A federal judge has rejected a proposed $100 million settlement between Uber and its drivers in a widely watched lawsuit intended to put the labor practices of the on-demand economy to the test.

In an order handed down today in San Francisco, US District Judge Edward Chen said that, despite changes to its policies that Uber was ready to enact, the proposed settlement on the whole “is not fair, adequate, and reasonable.” Had it been approved, the agreement would have impacted about 385,000 Uber drivers California and Massachusetts involved in the class-action suit.

At the heart of the case is whether Uber is right to classify its drivers as independent contractors or if the law requires the company to recognize them as true employees. The plaintiffs argued that Uber should classify them as employees, and as such they deserved mileage and tip reimbursement. As independent contractors, drivers today shoulder those expenses themselves. Reclassifying them threatened Uber’s business model by posing the possibility of significant added costs.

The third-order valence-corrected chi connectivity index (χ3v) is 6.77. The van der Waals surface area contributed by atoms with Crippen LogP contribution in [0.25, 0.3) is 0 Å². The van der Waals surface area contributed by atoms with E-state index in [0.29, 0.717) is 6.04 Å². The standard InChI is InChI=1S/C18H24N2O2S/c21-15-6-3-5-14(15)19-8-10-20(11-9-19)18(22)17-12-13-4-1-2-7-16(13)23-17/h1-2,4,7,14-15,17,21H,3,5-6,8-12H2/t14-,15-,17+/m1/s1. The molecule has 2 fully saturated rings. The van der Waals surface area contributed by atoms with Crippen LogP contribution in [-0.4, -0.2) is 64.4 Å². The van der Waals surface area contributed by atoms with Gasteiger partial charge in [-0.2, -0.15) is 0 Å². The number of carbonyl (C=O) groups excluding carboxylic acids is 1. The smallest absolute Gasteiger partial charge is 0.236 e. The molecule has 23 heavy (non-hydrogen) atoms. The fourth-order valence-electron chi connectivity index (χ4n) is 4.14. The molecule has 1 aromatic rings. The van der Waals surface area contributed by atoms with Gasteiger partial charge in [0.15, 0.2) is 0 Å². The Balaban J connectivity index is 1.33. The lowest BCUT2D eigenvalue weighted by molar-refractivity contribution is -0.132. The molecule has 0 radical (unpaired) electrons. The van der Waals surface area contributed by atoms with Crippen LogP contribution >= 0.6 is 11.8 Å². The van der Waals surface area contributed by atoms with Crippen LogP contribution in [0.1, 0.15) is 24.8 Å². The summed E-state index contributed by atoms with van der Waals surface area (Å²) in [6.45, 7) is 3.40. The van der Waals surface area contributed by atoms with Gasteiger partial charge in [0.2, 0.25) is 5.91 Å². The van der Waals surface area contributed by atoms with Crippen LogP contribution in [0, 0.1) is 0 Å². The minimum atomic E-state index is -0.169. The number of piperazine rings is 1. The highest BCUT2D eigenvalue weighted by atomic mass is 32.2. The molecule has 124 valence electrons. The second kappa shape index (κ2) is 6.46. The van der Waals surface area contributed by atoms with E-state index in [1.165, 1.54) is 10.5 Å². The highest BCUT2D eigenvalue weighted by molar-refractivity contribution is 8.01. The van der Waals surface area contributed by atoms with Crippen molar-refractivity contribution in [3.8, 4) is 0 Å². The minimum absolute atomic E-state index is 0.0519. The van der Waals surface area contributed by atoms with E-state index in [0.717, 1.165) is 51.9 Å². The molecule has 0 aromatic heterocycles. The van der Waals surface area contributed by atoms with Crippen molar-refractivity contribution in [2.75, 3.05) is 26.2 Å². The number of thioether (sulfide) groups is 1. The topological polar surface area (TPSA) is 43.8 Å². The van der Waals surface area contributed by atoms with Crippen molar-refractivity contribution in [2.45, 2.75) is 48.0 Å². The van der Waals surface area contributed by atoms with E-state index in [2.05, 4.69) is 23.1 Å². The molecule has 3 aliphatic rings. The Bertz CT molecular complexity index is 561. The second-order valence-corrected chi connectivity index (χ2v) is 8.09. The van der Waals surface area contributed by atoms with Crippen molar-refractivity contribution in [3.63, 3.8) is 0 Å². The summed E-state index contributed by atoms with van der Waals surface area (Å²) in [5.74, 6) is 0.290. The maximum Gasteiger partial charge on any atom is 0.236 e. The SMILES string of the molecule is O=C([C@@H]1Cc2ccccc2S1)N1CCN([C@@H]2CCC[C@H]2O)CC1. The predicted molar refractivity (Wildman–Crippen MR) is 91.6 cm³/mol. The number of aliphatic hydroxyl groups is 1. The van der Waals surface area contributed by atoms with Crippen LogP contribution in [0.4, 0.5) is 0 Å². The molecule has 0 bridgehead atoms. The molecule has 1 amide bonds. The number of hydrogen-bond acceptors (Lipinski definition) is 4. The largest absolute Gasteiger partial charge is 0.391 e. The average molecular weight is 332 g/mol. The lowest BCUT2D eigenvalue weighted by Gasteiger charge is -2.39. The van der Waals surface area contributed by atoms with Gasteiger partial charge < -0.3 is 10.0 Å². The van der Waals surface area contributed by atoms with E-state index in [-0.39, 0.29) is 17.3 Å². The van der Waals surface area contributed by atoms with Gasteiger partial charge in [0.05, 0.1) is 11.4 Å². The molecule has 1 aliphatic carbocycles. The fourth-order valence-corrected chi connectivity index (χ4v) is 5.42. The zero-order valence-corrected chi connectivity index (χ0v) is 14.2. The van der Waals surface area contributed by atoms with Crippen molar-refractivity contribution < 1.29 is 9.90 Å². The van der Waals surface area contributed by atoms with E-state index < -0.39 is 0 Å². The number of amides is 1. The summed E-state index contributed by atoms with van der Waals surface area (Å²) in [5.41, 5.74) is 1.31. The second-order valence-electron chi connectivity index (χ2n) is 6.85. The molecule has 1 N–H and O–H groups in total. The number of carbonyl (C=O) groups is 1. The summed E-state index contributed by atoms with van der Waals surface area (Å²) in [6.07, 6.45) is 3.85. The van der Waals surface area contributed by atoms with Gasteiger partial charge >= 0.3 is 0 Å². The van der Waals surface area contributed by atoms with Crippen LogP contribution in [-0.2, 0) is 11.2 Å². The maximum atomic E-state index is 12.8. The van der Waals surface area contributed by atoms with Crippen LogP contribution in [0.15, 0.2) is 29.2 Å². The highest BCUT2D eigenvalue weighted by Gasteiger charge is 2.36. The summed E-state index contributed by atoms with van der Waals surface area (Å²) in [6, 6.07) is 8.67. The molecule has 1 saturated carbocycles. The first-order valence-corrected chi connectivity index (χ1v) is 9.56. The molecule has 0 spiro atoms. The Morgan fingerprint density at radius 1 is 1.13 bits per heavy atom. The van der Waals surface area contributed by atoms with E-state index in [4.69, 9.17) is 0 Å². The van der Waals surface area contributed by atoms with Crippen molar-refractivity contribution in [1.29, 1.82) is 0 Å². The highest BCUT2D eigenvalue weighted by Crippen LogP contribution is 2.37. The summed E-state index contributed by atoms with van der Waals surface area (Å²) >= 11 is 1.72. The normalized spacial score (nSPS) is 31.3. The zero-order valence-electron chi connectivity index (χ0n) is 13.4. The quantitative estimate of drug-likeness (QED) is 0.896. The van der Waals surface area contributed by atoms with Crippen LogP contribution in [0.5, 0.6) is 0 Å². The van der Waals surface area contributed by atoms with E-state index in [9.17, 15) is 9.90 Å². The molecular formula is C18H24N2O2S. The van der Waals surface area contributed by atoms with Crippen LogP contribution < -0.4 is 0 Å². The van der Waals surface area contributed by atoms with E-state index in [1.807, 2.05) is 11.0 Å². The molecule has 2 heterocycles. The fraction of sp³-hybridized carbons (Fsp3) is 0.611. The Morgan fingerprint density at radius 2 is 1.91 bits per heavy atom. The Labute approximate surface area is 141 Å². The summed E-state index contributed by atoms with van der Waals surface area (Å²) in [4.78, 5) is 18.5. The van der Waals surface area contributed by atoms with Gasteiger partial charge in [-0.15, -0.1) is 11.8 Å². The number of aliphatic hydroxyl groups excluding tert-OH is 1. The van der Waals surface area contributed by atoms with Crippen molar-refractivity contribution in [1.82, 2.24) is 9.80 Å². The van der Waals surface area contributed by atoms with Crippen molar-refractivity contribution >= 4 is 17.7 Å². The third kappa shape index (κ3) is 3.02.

The settlement amount agreed to by the parties represented a “substantial discount” far below the potential total damages Uber drivers could claim, Chen said. (The plaintiffs calculated the potential damages at more than $850 million.) Complicating matters, Uber had only agreed to guarantee $84 million as a settlement payment to its drivers, with the remaining $16 million contingent on the company’s value growing by one-and-a-half times within a year of its as-yet-unscheduled IPO. As a private startup, Uber is currently valued at $62.5 billion. Because Uber could not prove “a realistic likelihood” that it could achieve the multiple set in the agreement, Chen said he could only consider the $84 million amount in the proposed agreement.